Tropical mango madness is taking hold, with fruit as cheap as $1 and claims that this year’s crop could be the tastiest on record.
Customers’ tastebuds are set to explode with the flavour of summer, thanks to a new picking and ripening program that has ramped up the sweetness of the popular fruit.
The industry is predicting about 11 million trays will come to the Australian market this year, which is almost on par with last year’s record crop.
While the Kensington Pride or Bowen mango remains the most popular, other varieties of all shapes and colours are contributing to the bumper seasons and more new varieties are expected to debut in coming years.
Australian Mangoes CEO Robert Gray said this year’s crop had “above- average flavour” with more sugars and aromas than previous years because of weather conditions and a concerted industry effort to focus on taste.
Whereas other fruit and vegetable crops have noticeably lost flavour as growers have planted varieties with better shelf life or brighter colours, the mango industry has turned its attention to the one reason it says customers love the tangy fruit.
“The mango industry has said, ‘What do we do best and why do people buy mangoes? The flavour’,” Mr Gray said.
“The mango industry has spent the last three years making sure that we have been working on flavour and delivering good flavour, and we are certainly seeing higher flavour readings.”
The mango flavour scale ranges from 12 to 20, with the average Kensington Pride (Bowen) mango rated about 15.
But this year’s fruits have scored consistent ratings as high as 18 based on testing of mangoes on the trees and in supermarkets.
“This is good news for consumers because Australians love the flavour of mangoes,” Mr Gray said.
Manbulloo general manager Marie Piccone, who is Australia’s largest supplier of Kensington Pride mangoes, said it was important not to pick too early to ensure they reached their taste potential.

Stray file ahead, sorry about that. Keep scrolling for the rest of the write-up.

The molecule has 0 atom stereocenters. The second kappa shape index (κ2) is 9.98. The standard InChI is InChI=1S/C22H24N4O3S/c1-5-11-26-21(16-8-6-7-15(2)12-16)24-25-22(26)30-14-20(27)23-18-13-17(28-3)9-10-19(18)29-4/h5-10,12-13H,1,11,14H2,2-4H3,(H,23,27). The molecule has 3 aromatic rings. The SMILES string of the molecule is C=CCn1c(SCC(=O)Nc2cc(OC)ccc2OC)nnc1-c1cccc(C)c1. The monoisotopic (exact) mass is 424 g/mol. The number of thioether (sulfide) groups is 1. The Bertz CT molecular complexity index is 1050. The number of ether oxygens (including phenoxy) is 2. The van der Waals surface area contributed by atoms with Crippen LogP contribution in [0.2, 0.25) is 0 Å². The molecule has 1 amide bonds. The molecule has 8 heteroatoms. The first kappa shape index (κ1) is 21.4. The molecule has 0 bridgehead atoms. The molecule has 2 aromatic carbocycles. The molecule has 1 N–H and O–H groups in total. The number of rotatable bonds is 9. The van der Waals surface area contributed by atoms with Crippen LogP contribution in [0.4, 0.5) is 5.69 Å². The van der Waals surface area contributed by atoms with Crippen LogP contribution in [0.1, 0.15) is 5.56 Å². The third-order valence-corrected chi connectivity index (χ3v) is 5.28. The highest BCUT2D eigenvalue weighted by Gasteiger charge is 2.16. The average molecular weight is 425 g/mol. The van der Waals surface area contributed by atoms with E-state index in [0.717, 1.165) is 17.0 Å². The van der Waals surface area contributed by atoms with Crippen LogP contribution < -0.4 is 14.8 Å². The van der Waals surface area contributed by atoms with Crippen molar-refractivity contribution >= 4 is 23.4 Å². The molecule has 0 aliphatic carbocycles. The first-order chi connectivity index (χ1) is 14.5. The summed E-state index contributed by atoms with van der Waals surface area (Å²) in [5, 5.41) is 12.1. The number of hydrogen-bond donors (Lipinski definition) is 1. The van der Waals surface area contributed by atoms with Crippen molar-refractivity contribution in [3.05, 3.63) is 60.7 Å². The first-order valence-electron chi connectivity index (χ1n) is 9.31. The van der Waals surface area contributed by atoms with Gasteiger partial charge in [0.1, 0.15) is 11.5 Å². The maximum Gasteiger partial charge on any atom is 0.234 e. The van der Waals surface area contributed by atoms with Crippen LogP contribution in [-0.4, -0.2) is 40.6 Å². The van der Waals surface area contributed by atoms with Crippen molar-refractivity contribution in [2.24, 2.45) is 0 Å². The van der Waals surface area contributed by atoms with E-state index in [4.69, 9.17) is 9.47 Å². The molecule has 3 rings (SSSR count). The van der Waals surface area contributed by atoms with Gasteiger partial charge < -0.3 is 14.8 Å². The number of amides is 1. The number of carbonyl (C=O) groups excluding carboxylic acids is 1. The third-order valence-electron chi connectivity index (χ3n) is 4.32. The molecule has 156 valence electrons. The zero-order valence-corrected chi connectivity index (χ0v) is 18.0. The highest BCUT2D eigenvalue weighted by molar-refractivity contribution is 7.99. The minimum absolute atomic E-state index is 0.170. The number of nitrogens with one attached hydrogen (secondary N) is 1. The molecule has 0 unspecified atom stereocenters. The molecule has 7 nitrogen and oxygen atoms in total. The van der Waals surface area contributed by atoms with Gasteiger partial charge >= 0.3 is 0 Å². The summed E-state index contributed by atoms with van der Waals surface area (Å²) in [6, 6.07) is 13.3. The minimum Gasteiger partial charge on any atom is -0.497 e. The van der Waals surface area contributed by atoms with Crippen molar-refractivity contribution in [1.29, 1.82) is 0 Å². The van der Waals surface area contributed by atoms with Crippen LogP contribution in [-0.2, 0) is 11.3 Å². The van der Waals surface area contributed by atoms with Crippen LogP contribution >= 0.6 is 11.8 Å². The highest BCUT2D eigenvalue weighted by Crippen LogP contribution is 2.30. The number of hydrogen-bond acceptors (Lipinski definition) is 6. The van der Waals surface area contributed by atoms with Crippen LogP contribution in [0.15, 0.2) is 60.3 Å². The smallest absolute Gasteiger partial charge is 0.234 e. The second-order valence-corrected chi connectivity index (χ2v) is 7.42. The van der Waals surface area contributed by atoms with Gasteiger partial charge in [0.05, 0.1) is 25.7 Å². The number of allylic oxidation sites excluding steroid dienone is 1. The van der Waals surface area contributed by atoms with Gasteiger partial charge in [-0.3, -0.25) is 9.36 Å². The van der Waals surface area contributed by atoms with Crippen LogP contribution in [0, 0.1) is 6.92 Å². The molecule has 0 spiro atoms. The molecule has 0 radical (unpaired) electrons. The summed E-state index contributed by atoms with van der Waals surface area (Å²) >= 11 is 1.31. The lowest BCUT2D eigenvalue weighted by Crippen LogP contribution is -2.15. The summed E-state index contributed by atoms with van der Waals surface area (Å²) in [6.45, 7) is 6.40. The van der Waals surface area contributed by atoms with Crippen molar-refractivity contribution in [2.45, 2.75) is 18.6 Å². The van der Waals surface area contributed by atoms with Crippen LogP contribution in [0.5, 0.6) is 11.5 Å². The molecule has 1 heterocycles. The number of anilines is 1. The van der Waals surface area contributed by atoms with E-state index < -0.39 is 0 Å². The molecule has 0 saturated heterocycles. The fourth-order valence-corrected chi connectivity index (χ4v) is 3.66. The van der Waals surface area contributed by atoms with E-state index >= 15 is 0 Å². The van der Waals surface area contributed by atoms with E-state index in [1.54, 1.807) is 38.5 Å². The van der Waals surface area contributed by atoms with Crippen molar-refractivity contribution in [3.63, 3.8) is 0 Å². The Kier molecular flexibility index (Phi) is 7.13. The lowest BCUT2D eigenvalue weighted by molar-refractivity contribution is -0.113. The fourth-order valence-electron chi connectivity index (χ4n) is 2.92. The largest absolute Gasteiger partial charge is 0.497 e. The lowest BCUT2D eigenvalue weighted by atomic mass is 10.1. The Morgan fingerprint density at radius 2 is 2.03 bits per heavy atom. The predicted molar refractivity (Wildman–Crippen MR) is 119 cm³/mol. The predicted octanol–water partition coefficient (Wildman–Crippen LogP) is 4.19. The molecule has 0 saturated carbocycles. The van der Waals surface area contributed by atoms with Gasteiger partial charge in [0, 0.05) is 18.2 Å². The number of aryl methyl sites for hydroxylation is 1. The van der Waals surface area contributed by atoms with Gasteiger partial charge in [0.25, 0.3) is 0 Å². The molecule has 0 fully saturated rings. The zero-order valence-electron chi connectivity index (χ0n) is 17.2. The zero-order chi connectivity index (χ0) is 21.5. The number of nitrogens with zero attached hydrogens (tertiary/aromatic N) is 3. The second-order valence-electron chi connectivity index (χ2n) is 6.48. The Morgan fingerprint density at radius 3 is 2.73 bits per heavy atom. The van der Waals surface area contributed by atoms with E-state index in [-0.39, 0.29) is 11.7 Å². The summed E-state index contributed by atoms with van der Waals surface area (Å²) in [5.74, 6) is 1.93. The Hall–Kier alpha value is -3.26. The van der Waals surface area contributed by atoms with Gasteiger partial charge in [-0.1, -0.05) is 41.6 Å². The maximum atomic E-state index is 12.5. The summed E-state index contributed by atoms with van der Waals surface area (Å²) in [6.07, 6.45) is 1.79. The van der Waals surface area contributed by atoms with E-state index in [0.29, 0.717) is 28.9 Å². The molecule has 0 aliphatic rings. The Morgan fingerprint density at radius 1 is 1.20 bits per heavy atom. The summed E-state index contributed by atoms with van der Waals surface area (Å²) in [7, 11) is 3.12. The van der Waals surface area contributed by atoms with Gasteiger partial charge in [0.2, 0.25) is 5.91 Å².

The industry’s new program measures the starch content of the fruit while still on trees using an infrared gun that scans the product without damage.
The higher the starch levels, the sweeter the fruit will be when that starch is converted to sugars, aromas and other flavour creators during the ripening process.
Ms Piccone said mangoes had to remain “irresistible” to customers, which was why it was important for farmers not to pick them before they had reached their potential.
“Mangoes have iconic status and people love them for the flavour – not for getting them a week early,” Ms Piccone said.
“If we disappoint our customers we could end up like other industries where customers lose confidence in the product.”
Queensland fruiter Neil Federer, from Everything Good on the Sunshine Coast, said mangoes were about half the wholesale price as this time last year but he expected customers would be paying more by Christmas.
“The early season mangoes have been selling for about $1, but they’re small early fruits,” Mr Federer said.
“It’s a nice price now but by Christmas when people love the tradition of getting a $20 tray I expect people will be paying more like $30 a tray.
“At the moment we’re selling them for about $25 a tray retail and I think that might be as good as it gets.”
Mr Federer said customers were intoxicated by the aromas of this year’s crop and the flavour feedback was positive.
“I think the sugar content this year is higher and customers are saying the mangoes are really sweet.”
Mr Gray said Kensington Pride mangoes were the most well known, however other varieties, such as the R2E2, Calypso and Honey Golds, were all descendants that had been bred with the same underlying flavour plus characteristics such as size and “blush”.
He said a “second wave” breeding program had resulted in three yet-to-be-named new varieties being trialled on farms across the country, which would start reaching the retail market in the next two to three years.